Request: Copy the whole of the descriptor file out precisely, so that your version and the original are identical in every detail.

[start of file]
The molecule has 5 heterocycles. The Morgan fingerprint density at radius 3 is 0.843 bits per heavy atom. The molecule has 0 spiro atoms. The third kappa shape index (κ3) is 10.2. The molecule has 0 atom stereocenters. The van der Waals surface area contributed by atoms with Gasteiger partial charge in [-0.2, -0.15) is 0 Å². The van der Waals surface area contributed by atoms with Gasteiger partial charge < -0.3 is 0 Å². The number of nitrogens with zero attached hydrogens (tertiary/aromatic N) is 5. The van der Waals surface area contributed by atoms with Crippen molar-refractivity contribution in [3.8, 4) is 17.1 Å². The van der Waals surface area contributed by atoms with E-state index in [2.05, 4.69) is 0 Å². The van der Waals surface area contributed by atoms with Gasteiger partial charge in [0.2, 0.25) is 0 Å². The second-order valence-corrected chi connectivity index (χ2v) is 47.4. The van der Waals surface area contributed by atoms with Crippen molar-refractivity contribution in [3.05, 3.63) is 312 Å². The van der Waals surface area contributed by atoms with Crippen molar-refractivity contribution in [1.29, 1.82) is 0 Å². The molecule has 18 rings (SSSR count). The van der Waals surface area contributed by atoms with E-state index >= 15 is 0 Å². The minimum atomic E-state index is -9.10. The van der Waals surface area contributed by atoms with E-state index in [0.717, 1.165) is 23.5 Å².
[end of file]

The molecule has 5 heterocycles. The Morgan fingerprint density at radius 3 is 0.843 bits per heavy atom. The molecule has 0 spiro atoms. The third kappa shape index (κ3) is 10.2. The molecule has 0 atom stereocenters. The van der Waals surface area contributed by atoms with Gasteiger partial charge in [-0.2, -0.15) is 0 Å². The van der Waals surface area contributed by atoms with Gasteiger partial charge < -0.3 is 0 Å². The number of nitrogens with zero attached hydrogens (tertiary/aromatic N) is 5. The van der Waals surface area contributed by atoms with Crippen molar-refractivity contribution in [3.8, 4) is 17.1 Å². The van der Waals surface area contributed by atoms with E-state index in [2.05, 4.69) is 0 Å². The van der Waals surface area contributed by atoms with Gasteiger partial charge in [0.2, 0.25) is 0 Å². The second-order valence-corrected chi connectivity index (χ2v) is 47.4. The van der Waals surface area contributed by atoms with Crippen molar-refractivity contribution in [3.05, 3.63) is 312 Å². The van der Waals surface area contributed by atoms with Crippen molar-refractivity contribution in [1.29, 1.82) is 0 Å². The molecule has 18 rings (SSSR count). The van der Waals surface area contributed by atoms with E-state index >= 15 is 0 Å². The minimum atomic E-state index is -9.10. The van der Waals surface area contributed by atoms with E-state index in [0.717, 1.165) is 23.5 Å².